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McMurtry Will Build Road-Legal Version Of Single-Seat Goodwood Record Breaking Fan Car



McMurtry Automotive plans to turn its record-breaking single-seat electric track car into a road legal sports car.

That’s according to Autocar, which spoke to McMurtry’s MD after the Spéirling stunned visitors to last weekend’s Goodwood Festival of Speed by breaking the event’s three-year old hill climb record. Indy driver Max Chilton ascended Lord March’s driveway in 39.08 seconds aboard the tiny EV, breaking the record set by the Volkswagen ID R in 2019 by 0.8 seconds.

McMurtry originally launched the Spéirling as a dedicated track car, and that focus helped dictate its single-seat layout, tiny footprint and fan-based ground-effects aero technology. But now the company’s managing director, Thomas Yates, has told Autocar it wants to turn it into something that “you can drive through the centre of London, and then take onto a track.”

Related: Watch Porsche’s New 963 Endurance Racer Blast Up The Goodwood Hillclimb

Autocar claims the road car will retain the track car’s twin fans, which can currently deliver 2,000 kg (4,409 lbs) of downforce from zero mph, but they will only be operational when the car is in track mode. Also carried across to the street will be the EV powertrain, which McMurtry has yet to fully detail, but which we know gives it a power to weight ratio of 1,000 bhp (1,014 PS) per tonne, equating to 2.2 lbs per horsepower. That’s sufficient to get the mini Batmobile to 60 mph (96 km/h) in 1.5 seconds.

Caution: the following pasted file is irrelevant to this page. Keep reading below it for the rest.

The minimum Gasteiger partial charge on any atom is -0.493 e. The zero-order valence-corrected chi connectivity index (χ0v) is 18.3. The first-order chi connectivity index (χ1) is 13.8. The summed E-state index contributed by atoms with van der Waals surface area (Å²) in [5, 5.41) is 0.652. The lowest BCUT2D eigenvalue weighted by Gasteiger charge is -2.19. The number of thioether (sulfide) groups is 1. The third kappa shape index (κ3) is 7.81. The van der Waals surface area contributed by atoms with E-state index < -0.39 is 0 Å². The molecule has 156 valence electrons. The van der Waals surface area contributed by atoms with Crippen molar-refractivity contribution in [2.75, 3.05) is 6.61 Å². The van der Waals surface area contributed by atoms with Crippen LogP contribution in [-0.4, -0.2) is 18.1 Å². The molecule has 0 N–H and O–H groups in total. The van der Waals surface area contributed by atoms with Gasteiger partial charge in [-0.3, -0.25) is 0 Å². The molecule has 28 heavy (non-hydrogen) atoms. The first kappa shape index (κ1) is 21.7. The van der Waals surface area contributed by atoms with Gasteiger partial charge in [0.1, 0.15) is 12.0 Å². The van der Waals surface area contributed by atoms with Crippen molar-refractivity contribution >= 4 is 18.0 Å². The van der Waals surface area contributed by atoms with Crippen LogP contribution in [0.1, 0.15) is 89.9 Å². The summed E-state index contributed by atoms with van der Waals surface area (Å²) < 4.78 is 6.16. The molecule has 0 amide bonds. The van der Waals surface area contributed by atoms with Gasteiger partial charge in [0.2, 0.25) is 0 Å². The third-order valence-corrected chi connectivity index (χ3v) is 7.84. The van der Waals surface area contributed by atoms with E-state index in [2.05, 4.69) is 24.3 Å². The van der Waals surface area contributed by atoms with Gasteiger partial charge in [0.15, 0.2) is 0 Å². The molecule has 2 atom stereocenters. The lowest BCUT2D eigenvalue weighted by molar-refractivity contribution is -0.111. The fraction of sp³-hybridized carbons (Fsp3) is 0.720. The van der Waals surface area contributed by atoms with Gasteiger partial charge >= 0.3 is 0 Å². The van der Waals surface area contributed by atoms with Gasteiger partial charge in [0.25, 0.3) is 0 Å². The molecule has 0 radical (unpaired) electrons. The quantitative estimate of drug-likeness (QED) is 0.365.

And Yates told the British mag that the road-going Spéirling would retain a single-seat configuration, meaning the differences between circuit and street versions will be mostly centered on meeting legal standards for road use. The project is apparently in its early days, and no exact price or production cap has been announced. But Autocar reports that “just a handful” will be made, and that interested parties can expect to hand over at least £1 million ($1.2 m). The company also revealed that it was already working on its second car, which would be even smaller than the 126-in (3.2 m) Spéirling.



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